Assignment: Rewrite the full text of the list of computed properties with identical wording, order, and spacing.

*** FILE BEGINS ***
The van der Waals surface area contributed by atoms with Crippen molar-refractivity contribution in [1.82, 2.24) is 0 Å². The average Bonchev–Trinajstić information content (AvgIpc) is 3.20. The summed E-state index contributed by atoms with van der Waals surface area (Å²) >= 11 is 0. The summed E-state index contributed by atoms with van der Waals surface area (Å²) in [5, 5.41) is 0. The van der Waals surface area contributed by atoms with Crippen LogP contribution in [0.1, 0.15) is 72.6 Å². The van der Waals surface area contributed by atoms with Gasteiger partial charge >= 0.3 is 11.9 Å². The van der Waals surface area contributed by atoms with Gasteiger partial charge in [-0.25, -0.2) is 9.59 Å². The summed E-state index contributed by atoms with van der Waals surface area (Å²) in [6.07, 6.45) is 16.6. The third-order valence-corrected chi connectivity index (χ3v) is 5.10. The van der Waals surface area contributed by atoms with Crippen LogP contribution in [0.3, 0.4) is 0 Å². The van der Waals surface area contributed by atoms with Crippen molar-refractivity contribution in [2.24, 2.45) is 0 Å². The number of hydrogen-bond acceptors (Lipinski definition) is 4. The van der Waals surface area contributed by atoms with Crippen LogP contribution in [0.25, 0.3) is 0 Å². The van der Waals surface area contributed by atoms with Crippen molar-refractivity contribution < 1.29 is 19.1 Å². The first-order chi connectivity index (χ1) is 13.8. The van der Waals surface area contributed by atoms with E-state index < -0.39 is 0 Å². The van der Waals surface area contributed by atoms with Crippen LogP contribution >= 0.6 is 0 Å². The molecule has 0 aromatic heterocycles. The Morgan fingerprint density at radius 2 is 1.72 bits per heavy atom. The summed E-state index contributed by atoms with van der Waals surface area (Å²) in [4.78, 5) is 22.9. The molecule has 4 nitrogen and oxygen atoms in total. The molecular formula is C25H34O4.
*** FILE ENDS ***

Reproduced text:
The van der Waals surface area contributed by atoms with Crippen molar-refractivity contribution in [1.82, 2.24) is 0 Å². The average Bonchev–Trinajstić information content (AvgIpc) is 3.20. The summed E-state index contributed by atoms with van der Waals surface area (Å²) >= 11 is 0. The summed E-state index contributed by atoms with van der Waals surface area (Å²) in [5, 5.41) is 0. The van der Waals surface area contributed by atoms with Crippen LogP contribution in [0.1, 0.15) is 72.6 Å². The van der Waals surface area contributed by atoms with Gasteiger partial charge >= 0.3 is 11.9 Å². The van der Waals surface area contributed by atoms with Gasteiger partial charge in [-0.25, -0.2) is 9.59 Å². The summed E-state index contributed by atoms with van der Waals surface area (Å²) in [6.07, 6.45) is 16.6. The third-order valence-corrected chi connectivity index (χ3v) is 5.10. The van der Waals surface area contributed by atoms with Crippen LogP contribution in [0.3, 0.4) is 0 Å². The van der Waals surface area contributed by atoms with Crippen molar-refractivity contribution in [2.24, 2.45) is 0 Å². The number of hydrogen-bond acceptors (Lipinski definition) is 4. The van der Waals surface area contributed by atoms with Crippen LogP contribution in [0.25, 0.3) is 0 Å². The van der Waals surface area contributed by atoms with Crippen molar-refractivity contribution < 1.29 is 19.1 Å². The first-order chi connectivity index (χ1) is 13.8. The van der Waals surface area contributed by atoms with E-state index < -0.39 is 0 Å². The van der Waals surface area contributed by atoms with Crippen LogP contribution >= 0.6 is 0 Å². The molecule has 0 aromatic heterocycles. The Morgan fingerprint density at radius 2 is 1.72 bits per heavy atom. The summed E-state index contributed by atoms with van der Waals surface area (Å²) in [4.78, 5) is 22.9. The molecule has 4 nitrogen and oxygen atoms in total. The molecular formula is C25H34O4.